Gold prices slipped to a six-week low on Thursday as they were put under pressure by a firmer US dollar and prospects of major global central banks raising interest rates aggressively to bring down inflation.
Spot gold was down 0.4 per cent at $1,704.69 an ounce, as of 3.25am GMT, after hitting its lowest point since July 21 at $1,701.10 earlier in the day. US gold futures shed 0.6 per cent to settle at $1,715.60.
The European Central Bank will probably raise interest rates by quite a bit and that, coupled with the Fed mentioning it is looking to combat inflation even if it affects the economy, has weighed on precious metals, said Brian Lan, managing director at Singapore-based dealer GoldSilver Central.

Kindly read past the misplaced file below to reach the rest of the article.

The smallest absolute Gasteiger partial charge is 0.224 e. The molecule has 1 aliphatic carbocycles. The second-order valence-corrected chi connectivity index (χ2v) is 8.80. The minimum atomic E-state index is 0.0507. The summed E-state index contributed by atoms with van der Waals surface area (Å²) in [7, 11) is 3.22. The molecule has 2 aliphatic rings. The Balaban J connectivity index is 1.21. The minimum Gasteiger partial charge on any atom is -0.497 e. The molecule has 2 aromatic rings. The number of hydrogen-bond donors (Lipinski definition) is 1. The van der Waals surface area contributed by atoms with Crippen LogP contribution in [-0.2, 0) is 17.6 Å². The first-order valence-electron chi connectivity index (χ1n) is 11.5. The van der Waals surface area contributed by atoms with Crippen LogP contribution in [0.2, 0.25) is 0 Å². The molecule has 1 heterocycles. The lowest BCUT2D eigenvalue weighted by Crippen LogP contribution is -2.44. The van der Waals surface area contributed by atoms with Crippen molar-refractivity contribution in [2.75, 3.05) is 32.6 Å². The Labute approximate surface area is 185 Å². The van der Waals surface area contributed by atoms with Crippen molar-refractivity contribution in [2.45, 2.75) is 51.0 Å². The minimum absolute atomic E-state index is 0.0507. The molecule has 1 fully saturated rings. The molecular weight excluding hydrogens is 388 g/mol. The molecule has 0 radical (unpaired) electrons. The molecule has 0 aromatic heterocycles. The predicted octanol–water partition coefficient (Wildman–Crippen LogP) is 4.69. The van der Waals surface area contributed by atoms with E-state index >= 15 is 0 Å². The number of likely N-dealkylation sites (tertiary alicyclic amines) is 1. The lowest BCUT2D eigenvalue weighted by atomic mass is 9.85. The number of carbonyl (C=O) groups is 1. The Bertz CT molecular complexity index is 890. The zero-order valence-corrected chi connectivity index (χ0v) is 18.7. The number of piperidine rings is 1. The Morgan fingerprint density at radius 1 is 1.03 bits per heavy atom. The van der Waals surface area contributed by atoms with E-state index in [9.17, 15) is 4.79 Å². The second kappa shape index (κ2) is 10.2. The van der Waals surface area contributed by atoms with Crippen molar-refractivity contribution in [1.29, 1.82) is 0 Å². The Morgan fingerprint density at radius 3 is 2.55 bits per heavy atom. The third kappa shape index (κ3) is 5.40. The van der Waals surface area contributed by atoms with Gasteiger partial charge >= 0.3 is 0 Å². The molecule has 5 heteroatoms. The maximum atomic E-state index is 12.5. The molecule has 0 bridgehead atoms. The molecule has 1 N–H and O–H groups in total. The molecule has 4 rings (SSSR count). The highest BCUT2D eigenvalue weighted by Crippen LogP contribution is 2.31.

Eurozone inflation rose to a record high last month, solidifying the case for further big rate increases.
Meanwhile, Cleveland Fed president Loretta Mester said the US central bank would need to raise rates above 4 per cent by early next year and then hold them there to bring inflation back down to its goal.
Even though gold is considered to be a hedge against inflation, higher interest rates increase the opportunity cost of holding bullion while boosting the dollar.
Making bullion more expensive for buyers holding other currencies, the dollar hovered close to a two-decade peak scaled earlier this week. Holdings of SPDR Gold Trust, the world's largest exchange-traded fund that is gold-backed, fell 0.3 per cent to 973.37 tonnes on Wednesday.
Elsewhere, spot silver was down 1.4 per cent at $17.72 an ounce after falling to a more than two-year low.
Silver has industrial and jewellery uses, and these sectors have not picked up yet, according to Mr Lan. The metal has been overdone a little and might be due for a consolidation, he said.
Platinum fell 0.4 per cent to $842.63 and palladium edged 0.2 per cent lower to $2,080.68.